But what is perhaps wilder than the sheer number of viruses cohabitating inside each of us, is how much viral DNA is present in our own human DNA: 8%. 8%! 8% of our DNA is thought to come from ancient viruses. Known as endogenous retroviruses, these viruses entered the DNA of mammal ancestors, impacting so-called germ cells like egg and sperm to be passed on to subsequent generations. Some of this DNA might be helpful, some might be harmful, some benign. And some define what it means to be a mammal.
One of the most important biological tricks we picked up from this ancient mass cross-species communication? The placenta.
A virus infected an ancient proto-mammal and changed its DNA so that, eventually, many generations later, the eggshell transformed from a hard shell that exists outside the body to a sort of permeable layer that exists inside the body, which then becomes the placenta. And this was a huge advantage because it made it possible for the blood of the mother to actually feed the fetus. So it could get tons more nutrients. It wasn't limited to just, like, whatever yolk was inside the egg from the beginning.
I had already thought placentas were fascinating organs. I had never even considered how they might have evolved. (If you don’t know much about the placenta, or if you love placentas and always want to learn more, take a listen to that episode. Or cheat and read the transcript like I often do.)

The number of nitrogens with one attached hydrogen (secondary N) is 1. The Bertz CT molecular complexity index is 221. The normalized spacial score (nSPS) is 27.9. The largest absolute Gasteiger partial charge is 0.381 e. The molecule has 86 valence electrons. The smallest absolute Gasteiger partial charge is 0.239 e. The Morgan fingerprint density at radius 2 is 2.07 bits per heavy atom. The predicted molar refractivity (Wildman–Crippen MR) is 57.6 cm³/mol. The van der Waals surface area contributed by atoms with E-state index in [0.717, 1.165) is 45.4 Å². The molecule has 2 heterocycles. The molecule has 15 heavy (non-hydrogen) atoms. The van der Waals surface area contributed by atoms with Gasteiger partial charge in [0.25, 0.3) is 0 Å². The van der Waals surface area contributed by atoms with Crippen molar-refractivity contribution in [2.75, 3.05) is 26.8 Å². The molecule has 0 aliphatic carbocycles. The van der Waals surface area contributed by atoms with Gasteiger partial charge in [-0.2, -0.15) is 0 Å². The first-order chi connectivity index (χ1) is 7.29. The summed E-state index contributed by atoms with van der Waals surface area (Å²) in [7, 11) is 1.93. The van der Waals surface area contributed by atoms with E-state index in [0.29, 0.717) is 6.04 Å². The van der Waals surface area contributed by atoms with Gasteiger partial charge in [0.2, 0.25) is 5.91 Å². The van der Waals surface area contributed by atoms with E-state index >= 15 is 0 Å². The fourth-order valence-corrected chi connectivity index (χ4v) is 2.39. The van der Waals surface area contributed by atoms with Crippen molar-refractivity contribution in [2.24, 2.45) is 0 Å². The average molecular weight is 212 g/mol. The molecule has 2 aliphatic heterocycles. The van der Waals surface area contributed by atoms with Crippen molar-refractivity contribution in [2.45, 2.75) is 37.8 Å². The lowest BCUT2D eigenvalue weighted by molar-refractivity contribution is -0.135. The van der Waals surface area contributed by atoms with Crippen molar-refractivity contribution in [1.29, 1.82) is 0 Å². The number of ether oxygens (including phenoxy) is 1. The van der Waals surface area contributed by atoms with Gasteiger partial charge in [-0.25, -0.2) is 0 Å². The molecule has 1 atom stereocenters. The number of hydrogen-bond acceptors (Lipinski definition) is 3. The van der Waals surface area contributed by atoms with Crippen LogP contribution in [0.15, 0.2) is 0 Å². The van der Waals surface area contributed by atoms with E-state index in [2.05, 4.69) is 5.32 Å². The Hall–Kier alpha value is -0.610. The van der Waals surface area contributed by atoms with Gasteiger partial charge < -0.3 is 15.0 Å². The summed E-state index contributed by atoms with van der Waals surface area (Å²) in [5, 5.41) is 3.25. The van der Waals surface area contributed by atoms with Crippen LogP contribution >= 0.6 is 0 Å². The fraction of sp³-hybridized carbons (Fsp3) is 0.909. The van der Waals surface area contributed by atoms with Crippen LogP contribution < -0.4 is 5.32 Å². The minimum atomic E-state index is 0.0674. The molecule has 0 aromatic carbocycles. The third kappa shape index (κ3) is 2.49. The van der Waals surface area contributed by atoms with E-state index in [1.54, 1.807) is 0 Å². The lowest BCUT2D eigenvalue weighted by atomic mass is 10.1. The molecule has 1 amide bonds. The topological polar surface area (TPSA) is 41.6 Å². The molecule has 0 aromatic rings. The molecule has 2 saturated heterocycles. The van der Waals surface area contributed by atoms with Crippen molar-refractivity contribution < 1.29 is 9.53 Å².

Most other creatures don’t act as hosts to their fetuses or feed them from their own (red and blue) blood stream. Which is to say nothing of another mammalian trait, continuing to feed babies from our own bodies after they are born. Growing inside of another body is one of the wildest universal features of human existence. The fact that this was made possible by a temporary organ whose code was inserted into our biological ancestors’ DNA by a microscopic organism that may or may not be alive is nothing short of mind blowing.
Learning that the blueprint for placentas came from ancient viruses was a pretty big paradigm shift for me. Enough that it seemed fitting to invert a Blue Red image into Red Blue:
I mean, what the hell does it mean to be human anyway? To be alive?
This where pictures can perhaps do better than words. Can maybe evoke the feeling of smallness and splendor that comes from knowing that your big animal body is a composite of the stories of so many other types of bodies. That you carry these stories in every cell, that they’ve been carried for so long before you and will be so far beyond you. Taken at the macro and micro level, all beings coexist in one giant, ongoing, immensely complex communication. Communication constitutes our very coexistence.
Viral mutations made us the mammals we are. Millions of years later, the COVID-19 virus has turned human bodies into a mass communication technology, an automated and globally distributed viral factory. Humans have in turn developed our own communication technologies to turn off or slow down this production.
Vaccines teach our bodies to recognize COVID-19: another opportunity to learn from viruses. But the real learning here is not within our bodies but between them.
This virus is teaching us that the personal and the systemic are linked. Your choices are collective, and taking care of yourself is a way of taking care of others. Yet this virus also teaches us that taking care of yourself won’t work if others aren’t taken care of too. Without universal access to vaccines and health care, personal access can only be so effective. Taking care of each other is the only way to take care of ourselves.
And again a virus teaches us how to be human.